Pakistani natives are making big moves in the tech industry in the United States, creating products and raising hundreds of millions of dollars in startup capital in Silicon Valley while boosting Pakistan’s image as an emerging leader in the international tech community.
These CEOs, founders and tech innovators are paving the way as pioneers, at a time when the Pakistani tech industry is growing at a fast pace. From their offices in the U.S. and Pakistan, these tech executives are helping U.S. and international companies to aggressively invest in Pakistan’s budding technology industry.
Whether they’re creating successful startups or becoming well known for products created at U.S.-based companies, here are some Pakistani American tech stars and expats to watch:
Big Names in the U.S.
Pakistani native Ashar Aziz’s cyber security firm FireEye launched a California-based cyber security company and last year became one of the first Pakistani tech executives to crack the billion dollar mark.
FireEye develops cloud-based products that protects clients’ technological infrastructure from web and email attacks. It also analyzes and provides threat intelligence in real time. The company is a hot prospect in the cloud security business, as more companies scramble to ward off and keep their data networks safe from malicious cyber attacks worldwide.
Before its IPO in 2013, FireEye raised $100 million in funding, backed by Goldman Sachs, Sequoia Capital, Silicon Valley Bank and others. At one point, the company’s share price increased nearly 400 percent.
Riaz Haq is legendary in tech circles, and made notable contributions to the tech industry years before tech investments in Pakistan became a popular buzzword. Haq is one of a half-dozen engineers who made up the award-winning Intel 80386 CPU design team. His work on the Intel family of processors earned him recognition as the Person of the Year by PC Magazine in 1988. Haq is co-founder of DynArray Corp.
Rayid Ghani was the man behind the data in President Obama’s second election. Ghani was the chief scientist whose research on large data sets on Obama’s online supporters helped land him a second term in office .
Ghani earned his data chops while working for Accenture Labs, mainly handling big data and consumer behavior forecasts, while leading analytics R&D. It was that experience that helped him with the Obama campaign, to advertise and appeal to specific audiences using microtargeting. Ghani is now studying how to use data to solve complex social issues in a high-profile position at the University of Chicago.
Zia Yusuf: Yusuf’s company, Streetline, developed “smart parking solutions” — smartphone applications that help drivers locate vacant parking spots in university, airport, garage and other large private parking lots. The company has raised more than $65 million in capital.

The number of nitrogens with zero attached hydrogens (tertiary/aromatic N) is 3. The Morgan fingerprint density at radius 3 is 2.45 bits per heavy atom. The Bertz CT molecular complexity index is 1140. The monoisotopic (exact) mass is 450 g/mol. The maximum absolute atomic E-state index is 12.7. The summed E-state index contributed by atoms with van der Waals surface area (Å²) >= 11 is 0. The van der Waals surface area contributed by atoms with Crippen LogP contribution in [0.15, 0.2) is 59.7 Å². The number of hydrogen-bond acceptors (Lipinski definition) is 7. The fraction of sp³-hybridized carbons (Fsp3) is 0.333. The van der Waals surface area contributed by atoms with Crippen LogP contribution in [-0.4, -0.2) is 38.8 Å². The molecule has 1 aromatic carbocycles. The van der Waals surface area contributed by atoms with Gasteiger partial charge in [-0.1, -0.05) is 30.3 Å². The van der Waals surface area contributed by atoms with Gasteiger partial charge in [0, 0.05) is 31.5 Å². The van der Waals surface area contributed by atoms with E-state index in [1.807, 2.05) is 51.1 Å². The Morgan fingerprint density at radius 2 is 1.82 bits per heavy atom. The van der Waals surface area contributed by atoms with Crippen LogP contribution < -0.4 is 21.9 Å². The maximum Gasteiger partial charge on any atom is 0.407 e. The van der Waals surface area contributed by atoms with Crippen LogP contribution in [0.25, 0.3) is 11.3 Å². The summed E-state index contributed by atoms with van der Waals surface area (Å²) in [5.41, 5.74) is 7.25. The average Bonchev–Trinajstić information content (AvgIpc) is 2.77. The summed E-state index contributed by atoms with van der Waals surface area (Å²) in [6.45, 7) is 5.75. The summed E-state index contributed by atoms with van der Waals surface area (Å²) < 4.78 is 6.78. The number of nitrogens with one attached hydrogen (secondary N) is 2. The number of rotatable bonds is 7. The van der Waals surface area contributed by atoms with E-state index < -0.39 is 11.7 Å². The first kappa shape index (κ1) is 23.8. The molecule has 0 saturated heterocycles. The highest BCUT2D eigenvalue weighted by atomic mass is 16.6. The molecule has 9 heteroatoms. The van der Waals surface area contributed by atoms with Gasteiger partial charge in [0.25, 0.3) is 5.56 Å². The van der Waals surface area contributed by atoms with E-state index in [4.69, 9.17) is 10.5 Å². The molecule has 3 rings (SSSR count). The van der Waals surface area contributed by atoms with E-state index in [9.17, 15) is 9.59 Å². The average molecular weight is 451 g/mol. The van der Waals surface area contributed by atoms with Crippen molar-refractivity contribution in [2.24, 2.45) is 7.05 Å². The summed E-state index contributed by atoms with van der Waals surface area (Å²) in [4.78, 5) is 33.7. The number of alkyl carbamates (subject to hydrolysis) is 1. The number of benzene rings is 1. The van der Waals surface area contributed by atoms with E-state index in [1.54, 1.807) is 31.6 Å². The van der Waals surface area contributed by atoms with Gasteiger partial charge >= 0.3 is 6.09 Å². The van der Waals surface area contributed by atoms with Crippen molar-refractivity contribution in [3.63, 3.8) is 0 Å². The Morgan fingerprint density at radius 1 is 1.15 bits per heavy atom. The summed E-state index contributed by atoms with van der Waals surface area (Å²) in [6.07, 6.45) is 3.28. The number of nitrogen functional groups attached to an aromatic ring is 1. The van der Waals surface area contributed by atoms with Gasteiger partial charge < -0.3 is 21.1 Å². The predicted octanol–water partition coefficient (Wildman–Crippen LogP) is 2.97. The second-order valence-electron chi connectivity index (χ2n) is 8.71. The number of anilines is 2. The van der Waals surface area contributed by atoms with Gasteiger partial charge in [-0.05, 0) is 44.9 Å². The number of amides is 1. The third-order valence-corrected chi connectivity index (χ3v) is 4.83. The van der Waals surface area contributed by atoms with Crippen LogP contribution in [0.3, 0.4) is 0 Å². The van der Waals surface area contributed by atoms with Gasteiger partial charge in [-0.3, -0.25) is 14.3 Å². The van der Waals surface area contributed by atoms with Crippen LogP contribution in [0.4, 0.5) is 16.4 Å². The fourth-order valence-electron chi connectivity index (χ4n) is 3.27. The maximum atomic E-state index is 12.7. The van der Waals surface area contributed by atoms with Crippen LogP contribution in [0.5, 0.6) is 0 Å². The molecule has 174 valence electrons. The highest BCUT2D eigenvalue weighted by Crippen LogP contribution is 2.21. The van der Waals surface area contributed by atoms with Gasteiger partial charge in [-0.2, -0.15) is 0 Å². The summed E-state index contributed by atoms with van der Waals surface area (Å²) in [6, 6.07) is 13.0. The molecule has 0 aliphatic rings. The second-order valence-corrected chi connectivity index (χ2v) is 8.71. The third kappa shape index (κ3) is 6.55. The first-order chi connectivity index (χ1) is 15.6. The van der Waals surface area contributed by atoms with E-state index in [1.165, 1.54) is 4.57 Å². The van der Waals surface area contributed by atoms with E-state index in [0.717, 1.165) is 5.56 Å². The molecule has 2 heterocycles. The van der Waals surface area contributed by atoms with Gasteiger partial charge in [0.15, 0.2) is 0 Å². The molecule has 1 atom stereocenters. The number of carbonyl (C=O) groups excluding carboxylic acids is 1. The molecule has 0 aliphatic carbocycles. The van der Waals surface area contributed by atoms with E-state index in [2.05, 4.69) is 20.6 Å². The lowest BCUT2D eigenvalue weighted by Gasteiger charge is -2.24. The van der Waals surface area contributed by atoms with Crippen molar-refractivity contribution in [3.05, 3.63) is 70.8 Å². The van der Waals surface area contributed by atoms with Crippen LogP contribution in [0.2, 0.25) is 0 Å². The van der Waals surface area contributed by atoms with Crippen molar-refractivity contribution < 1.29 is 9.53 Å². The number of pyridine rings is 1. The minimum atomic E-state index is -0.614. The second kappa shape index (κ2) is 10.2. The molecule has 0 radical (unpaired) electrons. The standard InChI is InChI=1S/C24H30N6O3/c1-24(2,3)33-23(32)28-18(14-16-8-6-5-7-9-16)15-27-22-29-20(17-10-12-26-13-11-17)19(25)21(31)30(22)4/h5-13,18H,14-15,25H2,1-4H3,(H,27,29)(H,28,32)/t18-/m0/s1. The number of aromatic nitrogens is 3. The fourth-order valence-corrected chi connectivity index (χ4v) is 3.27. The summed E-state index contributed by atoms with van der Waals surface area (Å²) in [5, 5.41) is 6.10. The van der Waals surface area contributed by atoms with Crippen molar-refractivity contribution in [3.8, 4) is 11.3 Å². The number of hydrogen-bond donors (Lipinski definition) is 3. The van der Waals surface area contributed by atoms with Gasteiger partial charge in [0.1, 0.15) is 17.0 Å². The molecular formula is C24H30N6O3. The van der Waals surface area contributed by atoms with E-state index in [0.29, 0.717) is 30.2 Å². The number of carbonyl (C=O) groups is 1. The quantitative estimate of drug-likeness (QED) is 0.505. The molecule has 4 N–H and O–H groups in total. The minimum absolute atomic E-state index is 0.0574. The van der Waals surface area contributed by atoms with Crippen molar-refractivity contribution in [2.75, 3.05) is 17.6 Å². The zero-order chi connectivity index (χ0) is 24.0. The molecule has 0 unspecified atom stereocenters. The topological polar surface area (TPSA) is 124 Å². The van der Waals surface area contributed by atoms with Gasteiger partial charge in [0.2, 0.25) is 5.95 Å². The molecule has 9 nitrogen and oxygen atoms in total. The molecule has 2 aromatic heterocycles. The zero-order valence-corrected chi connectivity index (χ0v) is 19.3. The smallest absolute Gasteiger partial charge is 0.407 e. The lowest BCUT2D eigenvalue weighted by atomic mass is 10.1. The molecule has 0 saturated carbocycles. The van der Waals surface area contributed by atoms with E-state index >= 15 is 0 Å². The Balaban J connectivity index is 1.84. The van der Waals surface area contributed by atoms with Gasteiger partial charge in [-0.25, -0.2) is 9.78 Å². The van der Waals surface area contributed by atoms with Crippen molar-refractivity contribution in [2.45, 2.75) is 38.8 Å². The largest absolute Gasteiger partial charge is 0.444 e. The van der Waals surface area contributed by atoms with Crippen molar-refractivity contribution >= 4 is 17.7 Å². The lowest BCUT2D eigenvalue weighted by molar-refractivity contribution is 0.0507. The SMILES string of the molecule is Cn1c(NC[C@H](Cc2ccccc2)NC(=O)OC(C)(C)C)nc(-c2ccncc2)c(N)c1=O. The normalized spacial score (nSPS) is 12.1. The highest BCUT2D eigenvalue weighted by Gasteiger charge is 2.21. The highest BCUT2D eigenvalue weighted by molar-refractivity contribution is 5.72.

Faizan Buzdar: Pakistani startup Convo is the darling of the Silicon Valley VC community, and for good reason. It raised $5 million in capital from Morgenthaler Ventures, a well-known VC firm in Silicon Valley, last year. The company was launched in Islamabad in 2005.
Convo is a multi-platform social network. It lets teams to collaborate more efficiently by combining discussions along with messages, images, documents, presentations and PDFs. Dubbed the “Facebook of Enterprises,” the company says it is used by more than 10% of Fortune 500 companies and has more than 7,000 customers in more than 150 countries. The product is available as a desktop app and has received positive press from influential tech blogs such as TechCrunch, and the company founder was even mentioned in a tweet by President Obama.
Ali Rehan: Rehan is the visionary behind Eyedeus Labs, selected by Google to participate in a summer immersion program in Silicon Valley last summer. The company developed Groopic – a smartphone app that allows you to take a group picture and insert yourself in it. It hopes to make the issue of the photographer not being included in a group pic a thing of the past. The product has been featured on major blogs like CNET, TechCrunch and Gizmodo, and smartphone companies such as Samsung and LG are reportedly interested. The company participated in Plan9, a tech startup innovator in Lahore.
Rehan Jalil: Jalil’s cloud-based security company, Elastica, recently received $6.3 million in funding from Mayfield Ventures, a prominent SiliconValley venture capital firm. The company is a cloud security company that offers real-time threat detection and forensic analysis.
Khushnood Qadir, Shaneeb Kamran, Kush Kumar and Shoaib Makani: This design and development team is the brains behind Keep TruckIn, an app that lets truck drivers in the U.S. log their work and travel time on their smart phones. The app also allows dispatchers to locate the driver and truck. Before developing the app, Qadir, Kamran and Kumar had developed Pagify, a document creation and sharing tool for developers, but agreed to work with Makani on the venture.
The app is based in the U.S, but the tech team is in Islamabad.